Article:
It’s not often I smile when I see something I’d invested much time and money in ripped up. But I was absolutely giddy walking down an old logging trail at our farm north of Lawrence.
Holes the size of car hoods pocked the snow on an acre of ground my step-brother and I had cleared with chain saws and his bulldozer. Deer trails looked like ruts as they looped through the woods and on to the field where I’d spent quite a bit of money in Round-Up, seed and fertilizer.
The deer were obviously hammering both of the one-acre food plots I’d planted to a variety of clovers. If they were hitting them in the dead of winter, when most of the clover is dormant, I can only imagine what it’ll be like when the patches turn green again this spring.
Working with the wildlife habitat in the late-winter, spring and summer is a great way to keep my fingers into the hunting and wildlife on the place.
I’ve also been killing a lot of undesirable trees.The sunlight that allows to hit the forest floor brings dense underbrush within a few months. That translates into great browse for deer, nesting areas for wild turkeys and improved habitat for a variety of brush-loving Kansas songbirds.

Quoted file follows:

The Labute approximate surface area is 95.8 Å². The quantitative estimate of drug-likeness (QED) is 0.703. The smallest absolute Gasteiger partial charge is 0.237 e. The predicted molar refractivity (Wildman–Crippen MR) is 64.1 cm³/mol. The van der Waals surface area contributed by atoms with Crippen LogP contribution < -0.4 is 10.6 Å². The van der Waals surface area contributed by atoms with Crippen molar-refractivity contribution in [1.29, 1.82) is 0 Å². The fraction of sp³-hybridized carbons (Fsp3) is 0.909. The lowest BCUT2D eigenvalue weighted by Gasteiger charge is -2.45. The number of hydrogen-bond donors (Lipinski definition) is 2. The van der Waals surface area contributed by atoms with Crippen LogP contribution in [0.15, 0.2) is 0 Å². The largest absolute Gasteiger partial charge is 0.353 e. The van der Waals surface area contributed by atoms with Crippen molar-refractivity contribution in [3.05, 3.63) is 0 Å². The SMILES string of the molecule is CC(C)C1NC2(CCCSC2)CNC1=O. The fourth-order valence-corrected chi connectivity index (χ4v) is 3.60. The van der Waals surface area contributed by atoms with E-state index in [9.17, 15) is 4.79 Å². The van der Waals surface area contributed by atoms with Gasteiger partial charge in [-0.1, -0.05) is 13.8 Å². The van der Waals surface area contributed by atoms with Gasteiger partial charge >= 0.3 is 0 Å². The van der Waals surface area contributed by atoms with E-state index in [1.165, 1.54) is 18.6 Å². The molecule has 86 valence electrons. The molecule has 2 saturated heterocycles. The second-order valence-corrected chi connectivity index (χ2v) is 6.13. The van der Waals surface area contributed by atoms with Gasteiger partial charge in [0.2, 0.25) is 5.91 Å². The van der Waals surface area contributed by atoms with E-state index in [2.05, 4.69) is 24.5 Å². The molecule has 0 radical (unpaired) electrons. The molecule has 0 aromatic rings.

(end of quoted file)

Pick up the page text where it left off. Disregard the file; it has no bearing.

Every trip back to the farm is like running a trotline as I look for signs the new plots and brush are being used. Last spring I twice flushed nesting hen turkeys from the briars beside one clover patch. We saw more and better deer on the place last season than we had in ten or more years.
But the more positives you see the more you want to do.
Last Thursday I over-seeded more clover seed atop the snow on the two existing plots. By the first warm days of spring those thousands of tiny seeds will be in the soil. They’ll make the existing stands of clover even better.
But when the last of the seed was gone I took the tractor to an old cow pasture of nine or ten acres atop the farm’s tallest ridge. In my mind I see it far differently than so much of the current brome, fescue and broom sedge that offers little to wildlife.
I have big plans for that spot.
More on that later.